Business

June 11, 2012

Goodrich to supply inertial measurement sensor for Thales lightweight multirole missile

Goodrich Corporation has received a production order for its SiIMU02® inertial measurement units from Thales in Belfast, Northern Ireland.

The IMUs will be used as the standard inertial sensor on Thales’ new Lightweight Multi-role Missile.

The order covers more than 1,000 units with deliveries starting in late 2013. Units will be produced by Goodrich’s Sensors and Integrated Systems team in Plymouth, England, and the production order follows successful trials of the SiIMU02 in which it demonstrated rugged reliability along with consistently exceptional performance.

The SiIMU02 unit provides reliable, highly accurate motion sensing in an extremely small, lightweight and flexible package that is one-tenth the size of legacy IMUs. Using the latest in micro electro-mechanical systems technology, these IMUs are suitable for guidance across a broad range of missiles and rockets, enabling Goodrich customers to create smaller, smarter weapons with a significant increase in delivery accuracy. In total over 25,000 Goodrich MEMS-based inertial sensors, including the SiIMU02, have been delivered to customers worldwide.

Alan Hull, director of business development for Goodrich’s Sensors and Integrated Systems business said, “This order for the Thales LMM verifies how the unique design on the SiIMU02 consistently deliveries high performance in the most extreme environments. The SiIMU02 was originally selected for LMM trials as a result of its growing reputation and track record in theater, and we look forward to supporting Thales as they introduce this important new missile to the UK armed forces.”

The LMM from Thales is a low-cost, lightweight laser beam-riding missile designed to be launched from a variety of naval, land and air platforms in a wide range of operational roles. Its first application is expected to be the UK Royal Navy’s AW159 Wildcat helicopter.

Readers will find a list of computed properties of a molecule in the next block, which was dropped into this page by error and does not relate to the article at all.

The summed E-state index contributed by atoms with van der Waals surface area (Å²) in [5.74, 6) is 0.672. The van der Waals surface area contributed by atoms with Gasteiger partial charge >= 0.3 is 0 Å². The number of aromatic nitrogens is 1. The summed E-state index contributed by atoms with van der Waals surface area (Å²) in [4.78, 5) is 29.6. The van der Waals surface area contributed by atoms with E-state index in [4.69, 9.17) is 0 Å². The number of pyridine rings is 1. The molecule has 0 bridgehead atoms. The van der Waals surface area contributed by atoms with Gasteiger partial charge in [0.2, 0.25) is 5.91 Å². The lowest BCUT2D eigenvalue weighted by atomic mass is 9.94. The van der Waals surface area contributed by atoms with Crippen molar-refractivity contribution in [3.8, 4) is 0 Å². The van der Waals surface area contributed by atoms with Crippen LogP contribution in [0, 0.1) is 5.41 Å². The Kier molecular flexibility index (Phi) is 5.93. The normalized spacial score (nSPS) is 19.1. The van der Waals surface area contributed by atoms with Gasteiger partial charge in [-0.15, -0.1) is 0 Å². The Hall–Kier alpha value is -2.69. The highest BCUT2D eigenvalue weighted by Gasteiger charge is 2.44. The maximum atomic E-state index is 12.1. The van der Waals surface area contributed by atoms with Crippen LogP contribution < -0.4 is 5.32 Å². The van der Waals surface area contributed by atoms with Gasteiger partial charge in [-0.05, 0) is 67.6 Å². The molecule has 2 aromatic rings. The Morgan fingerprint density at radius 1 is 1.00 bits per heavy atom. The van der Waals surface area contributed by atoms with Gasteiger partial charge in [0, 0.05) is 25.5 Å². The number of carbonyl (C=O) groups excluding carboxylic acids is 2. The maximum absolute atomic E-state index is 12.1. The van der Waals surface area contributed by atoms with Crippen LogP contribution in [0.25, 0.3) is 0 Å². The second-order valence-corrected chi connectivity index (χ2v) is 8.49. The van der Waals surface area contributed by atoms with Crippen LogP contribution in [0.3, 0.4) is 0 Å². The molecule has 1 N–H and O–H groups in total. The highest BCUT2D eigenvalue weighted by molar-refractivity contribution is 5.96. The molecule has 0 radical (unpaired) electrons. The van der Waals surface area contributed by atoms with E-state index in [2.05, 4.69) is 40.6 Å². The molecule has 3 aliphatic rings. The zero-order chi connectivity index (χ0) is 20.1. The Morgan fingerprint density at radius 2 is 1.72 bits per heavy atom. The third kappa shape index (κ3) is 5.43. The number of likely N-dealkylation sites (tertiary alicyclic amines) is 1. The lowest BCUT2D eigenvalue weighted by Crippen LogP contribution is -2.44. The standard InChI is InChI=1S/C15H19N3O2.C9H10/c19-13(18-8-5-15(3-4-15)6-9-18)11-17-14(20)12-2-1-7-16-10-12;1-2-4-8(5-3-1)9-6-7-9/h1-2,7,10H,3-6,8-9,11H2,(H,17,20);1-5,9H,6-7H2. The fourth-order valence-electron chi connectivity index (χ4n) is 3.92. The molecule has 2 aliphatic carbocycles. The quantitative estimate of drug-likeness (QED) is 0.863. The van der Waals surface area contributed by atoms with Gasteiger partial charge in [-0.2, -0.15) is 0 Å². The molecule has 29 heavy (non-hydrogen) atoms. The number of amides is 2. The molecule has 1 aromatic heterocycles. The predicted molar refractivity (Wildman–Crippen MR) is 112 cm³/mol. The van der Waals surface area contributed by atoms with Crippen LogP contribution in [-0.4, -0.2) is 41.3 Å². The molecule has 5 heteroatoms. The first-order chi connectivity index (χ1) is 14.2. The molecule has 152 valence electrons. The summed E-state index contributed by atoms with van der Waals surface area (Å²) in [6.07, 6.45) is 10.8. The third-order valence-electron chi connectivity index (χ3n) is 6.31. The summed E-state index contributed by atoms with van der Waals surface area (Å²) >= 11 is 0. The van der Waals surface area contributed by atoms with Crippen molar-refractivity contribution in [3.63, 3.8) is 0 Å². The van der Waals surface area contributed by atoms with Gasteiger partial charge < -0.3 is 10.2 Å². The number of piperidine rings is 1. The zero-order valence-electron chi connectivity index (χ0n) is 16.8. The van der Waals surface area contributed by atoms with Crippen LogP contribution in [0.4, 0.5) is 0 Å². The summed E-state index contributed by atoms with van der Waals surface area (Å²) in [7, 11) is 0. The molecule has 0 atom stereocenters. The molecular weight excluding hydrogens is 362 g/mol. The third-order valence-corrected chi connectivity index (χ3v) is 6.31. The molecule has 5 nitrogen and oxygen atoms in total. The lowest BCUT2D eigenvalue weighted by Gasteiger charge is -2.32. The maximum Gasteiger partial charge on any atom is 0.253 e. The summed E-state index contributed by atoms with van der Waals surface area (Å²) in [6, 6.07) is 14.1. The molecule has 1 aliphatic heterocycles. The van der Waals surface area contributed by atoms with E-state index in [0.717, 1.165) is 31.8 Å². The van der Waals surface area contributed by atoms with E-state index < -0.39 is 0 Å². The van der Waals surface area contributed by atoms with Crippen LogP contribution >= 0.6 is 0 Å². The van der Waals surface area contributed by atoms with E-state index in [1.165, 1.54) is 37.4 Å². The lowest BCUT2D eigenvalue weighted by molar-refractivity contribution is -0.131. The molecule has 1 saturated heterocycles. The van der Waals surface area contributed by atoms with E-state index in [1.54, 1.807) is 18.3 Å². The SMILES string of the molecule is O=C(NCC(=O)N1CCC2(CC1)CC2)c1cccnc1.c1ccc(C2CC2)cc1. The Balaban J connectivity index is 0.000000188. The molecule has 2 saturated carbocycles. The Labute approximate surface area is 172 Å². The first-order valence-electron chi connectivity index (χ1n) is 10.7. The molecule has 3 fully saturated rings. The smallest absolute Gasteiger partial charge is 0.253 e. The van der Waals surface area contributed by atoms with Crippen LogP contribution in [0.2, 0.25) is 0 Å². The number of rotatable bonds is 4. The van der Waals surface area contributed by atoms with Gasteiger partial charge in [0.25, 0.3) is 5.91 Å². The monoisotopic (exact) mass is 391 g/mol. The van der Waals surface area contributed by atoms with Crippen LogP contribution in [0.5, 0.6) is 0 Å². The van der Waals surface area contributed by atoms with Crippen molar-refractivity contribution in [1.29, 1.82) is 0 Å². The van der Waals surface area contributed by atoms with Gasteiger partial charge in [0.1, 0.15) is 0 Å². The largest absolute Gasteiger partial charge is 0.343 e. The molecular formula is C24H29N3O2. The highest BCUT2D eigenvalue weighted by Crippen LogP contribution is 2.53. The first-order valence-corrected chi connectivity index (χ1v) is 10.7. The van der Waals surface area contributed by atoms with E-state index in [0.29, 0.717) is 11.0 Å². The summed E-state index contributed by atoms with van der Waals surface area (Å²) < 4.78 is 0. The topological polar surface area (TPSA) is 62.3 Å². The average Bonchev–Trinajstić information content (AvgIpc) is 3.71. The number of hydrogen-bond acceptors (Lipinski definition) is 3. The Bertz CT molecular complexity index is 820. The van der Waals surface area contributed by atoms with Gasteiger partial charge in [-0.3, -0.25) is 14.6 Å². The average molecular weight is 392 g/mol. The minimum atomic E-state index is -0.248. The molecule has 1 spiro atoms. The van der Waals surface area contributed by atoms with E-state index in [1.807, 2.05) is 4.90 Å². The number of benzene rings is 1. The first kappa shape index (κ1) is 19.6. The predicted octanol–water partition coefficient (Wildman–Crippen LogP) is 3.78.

All of this week's top headlines to your email every Friday.


 
 

 

Headlines April 18, 2014

Business: Lockheed to Lose 17 F-35s Under Automatic Pentagon Cuts - Pentagon will cut 17 of the 343 F-35 fighters it planned to buy from Lockheed Martin in fiscal 2016 through 2019 unless Congress repeals automatic budget cuts, according to a new Defense Department report. DOD looking for ways not to break MH-60R helo deal - The...
 
 

News Briefs April 18, 2013

U.S. military deaths in Afghanistan at 2,177 As of April 15, 2014, at least 2,177 members of the U.S. military had died in Afghanistan as a result of the U.S.-led invasion of Afghanistan in late 2001, according to an Associated Press count. At least 1,802 military service members have died in Afghanistan as a result...
 
 
LM-F35-hours

F-35 fleet surpasses 15,000 flying hours

The Lockheed Martin F-35 Lightning II fleet recently surpassed 15,000 flight hours, marking a major milestone for the program.  “Flying 15,000 hours itself demonstrates that the program is maturing, but what I think is e...
 

 
nasa-cassini

NASA Cassini images may reveal birth of new Saturn moon

NASA’s Cassini spacecraft has documented the formation of a small icy object within the rings of Saturn that may be a new moon, and may also provide clues to the formation of the planet’s known moons. Images taken w...
 
 

NASA completes LADEE mission with planned impact on Moon’s surface

Ground controllers at NASA’s Ames Research Center in Moffett Field, Calif., have confirmed that NASA’s Lunar Atmosphere and Dust Environment Explorer spacecraft impacted the surface of the moon, as planned, between 9:30 and 10:22 p.m., PDT, April 17. LADEE lacked fuel to maintain a long-term lunar orbit or continue science operations and was intentionally sent...
 
 
Photograph courtesy of NASA Ames/SETI Institute/JPL-Caltech

NASA’s Kepler telescope discovers first Earth-size planet in ‘habitable zone’

Photograph courtesy of NASA Ames/SETI Institute/JPL-Caltech Kepler-186f resides in the Kepler-186 system about 500 light-years from Earth in the constellation Cygnus. The system is also home to four inner planets, seen lined up...
 




0 Comments


Be the first to comment!


Leave a Reply

Your email address will not be published. Required fields are marked *

You may use these HTML tags and attributes: <a href="" title=""> <abbr title=""> <acronym title=""> <b> <blockquote cite=""> <cite> <code> <del datetime=""> <em> <i> <q cite=""> <strike> <strong>